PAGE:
CannonRide - Big Bikes on the Kentucky Adventure Tour (KAT)

Discussion in 'Ride Reports - Epic Rides' started by Cannonshot, Apr 19, 2014.

  1. Cannonshot

    Cannonshot Having a Nice Time Administrator Super Moderator

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    Just finished up nine days of riding fun that included an Iron Butt and a fantastic ride on the Kentucky Adventure Tour (KAT). First and foremost I want to thank inmate Jeff@TheQuadShop for putting this ride together. It was about 900 miles of non-stop fun.

    I'll share some pictures, video, and information here that hopefully will help other riders plan a trip of their own. I strongly endorse this path as a very worthwhile ride for big bikes or small. Jeff has some great riding in this thing!

    Since we were riding big bikes, we skipped the alternate hero routes. We found plenty of challenges on the main route though. :evil

    The route tours southeast Kentucky and spills over into neighboring states. It takes in beautiful mountainous terrain.

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    My friend Critic rode his KTM Baja 990.

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    I rode my Yamaha Super Tenere.

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    Both bikes were a bit big and heavy for some of the more rugged sections of the path. They were certainly a hoot on the twisty pavement which makes up much of the route. No matter what bike you choose, there will be a compromise between the paved and the rugged. My DRZ would have been an excellent choice for the off-pavement sections.

    We had a little unexpected snow that shut us down for a day.

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    The water crossings and creek paths were fine. We had good water levels. We did hear a news report of a watercourse near the area that went up 16 feet in just a few hours on the day we got the snow and rain. Something to keep in mind.

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    Some of these surfaces get pretty slick when they are wet and muddy. Seems like the best approach is to ride this during dry weather.

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    Best to keep those tire pressures up. Lots of rocks to pound your rims.

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    Some sample riding. The steepness doesn't show. Lots of loose rocks and erosion to deal with in some areas.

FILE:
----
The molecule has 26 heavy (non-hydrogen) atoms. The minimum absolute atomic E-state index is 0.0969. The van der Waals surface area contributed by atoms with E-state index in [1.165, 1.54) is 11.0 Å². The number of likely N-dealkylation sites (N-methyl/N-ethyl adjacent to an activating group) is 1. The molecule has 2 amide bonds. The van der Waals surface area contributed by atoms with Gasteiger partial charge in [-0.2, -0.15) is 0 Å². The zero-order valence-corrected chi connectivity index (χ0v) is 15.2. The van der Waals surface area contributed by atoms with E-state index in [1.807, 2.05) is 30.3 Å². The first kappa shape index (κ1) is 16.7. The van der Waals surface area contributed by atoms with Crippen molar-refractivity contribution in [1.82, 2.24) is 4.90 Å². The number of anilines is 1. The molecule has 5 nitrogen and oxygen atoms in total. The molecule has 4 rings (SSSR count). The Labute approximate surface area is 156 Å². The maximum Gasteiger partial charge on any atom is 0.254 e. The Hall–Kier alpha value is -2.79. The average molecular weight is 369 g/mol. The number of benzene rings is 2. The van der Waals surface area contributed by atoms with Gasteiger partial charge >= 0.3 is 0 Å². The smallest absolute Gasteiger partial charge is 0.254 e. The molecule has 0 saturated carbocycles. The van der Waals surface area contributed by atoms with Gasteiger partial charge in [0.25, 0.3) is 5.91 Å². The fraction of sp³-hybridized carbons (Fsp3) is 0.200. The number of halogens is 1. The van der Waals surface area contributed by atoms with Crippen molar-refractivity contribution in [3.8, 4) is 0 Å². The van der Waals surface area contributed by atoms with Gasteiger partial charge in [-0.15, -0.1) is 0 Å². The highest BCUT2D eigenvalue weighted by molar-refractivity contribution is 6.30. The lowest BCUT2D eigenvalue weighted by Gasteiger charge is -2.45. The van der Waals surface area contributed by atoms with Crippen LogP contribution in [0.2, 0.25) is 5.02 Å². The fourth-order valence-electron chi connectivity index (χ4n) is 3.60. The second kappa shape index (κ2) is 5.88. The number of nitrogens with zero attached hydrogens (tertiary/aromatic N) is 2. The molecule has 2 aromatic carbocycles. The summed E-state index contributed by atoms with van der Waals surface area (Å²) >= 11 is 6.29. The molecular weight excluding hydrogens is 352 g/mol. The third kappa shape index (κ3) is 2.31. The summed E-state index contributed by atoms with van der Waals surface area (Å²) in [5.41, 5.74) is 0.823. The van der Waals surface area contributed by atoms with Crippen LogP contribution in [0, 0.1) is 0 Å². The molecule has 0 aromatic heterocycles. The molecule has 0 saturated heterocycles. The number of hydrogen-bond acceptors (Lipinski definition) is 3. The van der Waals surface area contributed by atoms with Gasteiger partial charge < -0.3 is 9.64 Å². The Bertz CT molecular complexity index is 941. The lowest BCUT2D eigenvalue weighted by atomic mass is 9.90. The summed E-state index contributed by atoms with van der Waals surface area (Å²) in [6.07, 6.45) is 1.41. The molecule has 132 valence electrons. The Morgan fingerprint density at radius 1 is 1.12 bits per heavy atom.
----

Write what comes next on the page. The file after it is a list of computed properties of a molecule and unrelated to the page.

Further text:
Thanks to my pal Critic for joining me for most of the KAT! :thumb
    #1
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  2. TOTim

    TOTim Been here awhile

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    Looking forward to another great ride report. Subscribed.
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  3. DockingPilot

    DockingPilot Hooked Up and Hard Over

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    In of course !
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  4. bomose

    bomose Long timer

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    I've been looking for some new rides this side of the Mississippi. I'm in!
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  5. mbabc

    mbabc Curmudgeon trainee

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    Good to see you riding in the Commonwealth Bryan.

    Looking forward to this.
    #5
  6. jmckeown88

    jmckeown88 Been here awhile

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    Looking great!
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  7. Cannonshot

    Cannonshot Having a Nice Time Administrator Super Moderator

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    The Red River Gorge Scenic Byway isn't part of the GPX that Jeff provided, but it adjoins the KAT right about where we planned to start. I included it in this trip because it is 40 miles of fun riding and interesting stuff. We arrived in the area later in the day so this was a perfect way to pass the time until we hit the KAT first thing in the morning.